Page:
I have heard two trains sound
almost alike till they passed, like the one last night bending westward,
the other slowing to a halt, the earth shuddering in the dark between,

while the stars held their place overhead, a thousand points of tin and fire.

The brevity of the passing moment ("almost alike" is so short in the long verse line) is tremendously moving. That much we share with our parents before we roll on with our lives, while they must pull into some station. The more conventional view is that we follow behind our parents in our common trudge to the grave. But Aitken here has seen, or heard, the possibility of imagining it otherwise, in the image of passing trains. And while the earth between us measures our growing distance, the stationary stars are still a fixed reference point for our common mortality.

The poem goes on to speak of "the straight road" that brought the speaker to where he stands. He has seen the bareness of the land, despite the green fields of new wheat, rye and canola. That oxymoronic landscape affords the speaker a view of the grain elevators being taken down, leaving only "small metal bins." The imagination sees in this complex image the way the disease took the father by degrees, "the body jettisoning what it could." The metal bins become "the steel doors" of his eyes, holding the storm rattling within. The last thing to go was his breath, "the body's voice," repeating the only name it knew. And in a final imaginative move, the breathing is compared to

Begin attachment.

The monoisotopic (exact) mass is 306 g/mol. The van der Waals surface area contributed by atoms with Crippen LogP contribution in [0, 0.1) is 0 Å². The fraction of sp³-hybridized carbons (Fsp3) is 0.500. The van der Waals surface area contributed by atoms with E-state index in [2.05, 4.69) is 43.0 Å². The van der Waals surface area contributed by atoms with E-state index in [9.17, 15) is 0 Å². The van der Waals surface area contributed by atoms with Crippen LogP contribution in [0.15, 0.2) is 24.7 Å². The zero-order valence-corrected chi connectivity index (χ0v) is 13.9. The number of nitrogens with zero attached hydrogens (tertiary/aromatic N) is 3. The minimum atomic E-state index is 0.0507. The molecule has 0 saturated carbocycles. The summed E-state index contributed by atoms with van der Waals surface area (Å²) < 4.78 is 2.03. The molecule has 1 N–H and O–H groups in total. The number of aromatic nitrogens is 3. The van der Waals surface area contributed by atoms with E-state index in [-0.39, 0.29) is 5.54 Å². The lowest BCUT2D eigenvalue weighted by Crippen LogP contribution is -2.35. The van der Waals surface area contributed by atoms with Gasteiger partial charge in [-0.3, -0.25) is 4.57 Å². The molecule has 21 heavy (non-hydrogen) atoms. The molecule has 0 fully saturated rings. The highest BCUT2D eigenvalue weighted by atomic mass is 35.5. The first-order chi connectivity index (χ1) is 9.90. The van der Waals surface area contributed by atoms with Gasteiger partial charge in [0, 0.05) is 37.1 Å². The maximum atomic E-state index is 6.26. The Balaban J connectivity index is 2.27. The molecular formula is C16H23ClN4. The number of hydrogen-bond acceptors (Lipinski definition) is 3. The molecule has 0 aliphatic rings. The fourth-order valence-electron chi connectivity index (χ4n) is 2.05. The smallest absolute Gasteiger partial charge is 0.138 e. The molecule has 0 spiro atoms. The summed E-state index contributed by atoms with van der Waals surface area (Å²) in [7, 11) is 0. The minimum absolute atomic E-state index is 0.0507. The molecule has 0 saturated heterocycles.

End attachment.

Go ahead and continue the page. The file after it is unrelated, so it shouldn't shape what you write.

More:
a lullaby sung to a restless child on a heaving deck, a hush we only learn
in the quiet dark long after the boat has gone and the waves have ceased.

The "restless child" could be the dying father or the father as a (migrant) child; it could also be the speaker, in the past or present. The combination of possibilities gives force to the "we," another brief moment of togetherness. The trains changed into a car have morphed into a boat, which not only crosses the waters of death but also transports the soul on the next stage of its journey. If the end of the body's storm is a relief,  the ending "the waves have ceased," paired in parallel structure with "the boat has gone," also conveys a profound sense of loss. The ending is also exquisite.

Neil credits me with getting him to drop his earlier title for the book. I don't remember what it was, but it must have been pretty dire. The strange thing was, though I sensed in him a kindred migratory spirit, I was more impressed at that time by a difference, that he was Mormon and I was lapsed Baptist. There are two or three poems in his book very different from the rest. "Litany" and "To Jeremiah, Dreaming" are religious poems. I don't think they are very good but in them something more than a contemporary lyric voice can be discerned. A voice that prays to angels.

2 comments:

aq said...

Sounds like a book I'll connect with! I'll look for it.

Rui said...

i've got a poem about loss called 'the shape of things'. wrote it last year. does that make me guilty of copyright infringement? :)

Rui